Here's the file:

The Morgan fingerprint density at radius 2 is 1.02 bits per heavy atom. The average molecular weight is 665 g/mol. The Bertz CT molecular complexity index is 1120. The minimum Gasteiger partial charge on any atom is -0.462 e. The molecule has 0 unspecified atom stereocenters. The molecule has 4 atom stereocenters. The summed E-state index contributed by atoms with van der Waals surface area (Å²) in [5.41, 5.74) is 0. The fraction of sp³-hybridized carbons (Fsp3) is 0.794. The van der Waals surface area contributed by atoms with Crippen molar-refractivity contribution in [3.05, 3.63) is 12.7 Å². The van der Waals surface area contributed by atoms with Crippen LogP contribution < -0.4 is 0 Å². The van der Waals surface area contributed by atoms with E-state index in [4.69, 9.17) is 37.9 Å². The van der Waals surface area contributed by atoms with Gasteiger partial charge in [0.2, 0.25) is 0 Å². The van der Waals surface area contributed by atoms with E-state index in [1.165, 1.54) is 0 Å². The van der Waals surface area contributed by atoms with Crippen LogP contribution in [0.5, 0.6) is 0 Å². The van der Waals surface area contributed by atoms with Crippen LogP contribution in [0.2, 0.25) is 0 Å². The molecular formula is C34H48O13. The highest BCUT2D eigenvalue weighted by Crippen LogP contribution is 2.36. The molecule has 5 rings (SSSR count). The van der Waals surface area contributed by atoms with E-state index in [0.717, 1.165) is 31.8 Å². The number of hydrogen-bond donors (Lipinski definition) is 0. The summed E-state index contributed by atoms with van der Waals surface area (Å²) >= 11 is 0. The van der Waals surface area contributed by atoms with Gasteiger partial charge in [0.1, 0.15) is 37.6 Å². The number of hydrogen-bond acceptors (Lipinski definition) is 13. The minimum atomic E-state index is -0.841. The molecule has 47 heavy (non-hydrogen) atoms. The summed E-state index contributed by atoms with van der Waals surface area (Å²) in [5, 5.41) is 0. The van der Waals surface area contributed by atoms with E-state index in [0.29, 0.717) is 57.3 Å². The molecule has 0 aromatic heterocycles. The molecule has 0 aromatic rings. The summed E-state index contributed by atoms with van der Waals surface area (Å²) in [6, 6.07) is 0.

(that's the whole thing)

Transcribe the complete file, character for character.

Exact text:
The Morgan fingerprint density at radius 2 is 1.02 bits per heavy atom. The average molecular weight is 665 g/mol. The Bertz CT molecular complexity index is 1120. The minimum Gasteiger partial charge on any atom is -0.462 e. The molecule has 0 unspecified atom stereocenters. The molecule has 4 atom stereocenters. The summed E-state index contributed by atoms with van der Waals surface area (Å²) in [5.41, 5.74) is 0. The fraction of sp³-hybridized carbons (Fsp3) is 0.794. The van der Waals surface area contributed by atoms with Crippen molar-refractivity contribution in [3.05, 3.63) is 12.7 Å². The van der Waals surface area contributed by atoms with Crippen LogP contribution < -0.4 is 0 Å². The van der Waals surface area contributed by atoms with E-state index in [4.69, 9.17) is 37.9 Å². The van der Waals surface area contributed by atoms with Gasteiger partial charge in [0.2, 0.25) is 0 Å². The van der Waals surface area contributed by atoms with E-state index in [1.165, 1.54) is 0 Å². The van der Waals surface area contributed by atoms with Crippen LogP contribution in [0.5, 0.6) is 0 Å². The van der Waals surface area contributed by atoms with Crippen LogP contribution in [0.2, 0.25) is 0 Å². The molecular formula is C34H48O13. The highest BCUT2D eigenvalue weighted by Crippen LogP contribution is 2.36. The molecule has 5 rings (SSSR count). The van der Waals surface area contributed by atoms with E-state index in [0.717, 1.165) is 31.8 Å². The number of hydrogen-bond donors (Lipinski definition) is 0. The summed E-state index contributed by atoms with van der Waals surface area (Å²) >= 11 is 0. The van der Waals surface area contributed by atoms with Gasteiger partial charge in [0.1, 0.15) is 37.6 Å². The number of hydrogen-bond acceptors (Lipinski definition) is 13. The minimum atomic E-state index is -0.841. The molecule has 47 heavy (non-hydrogen) atoms. The summed E-state index contributed by atoms with van der Waals surface area (Å²) in [5, 5.41) is 0. The van der Waals surface area contributed by atoms with E-state index in [0.29, 0.717) is 57.3 Å². The molecule has 0 aromatic heterocycles. The molecule has 0 aromatic rings. The summed E-state index contributed by atoms with van der Waals surface area (Å²) in [6, 6.07) is 0.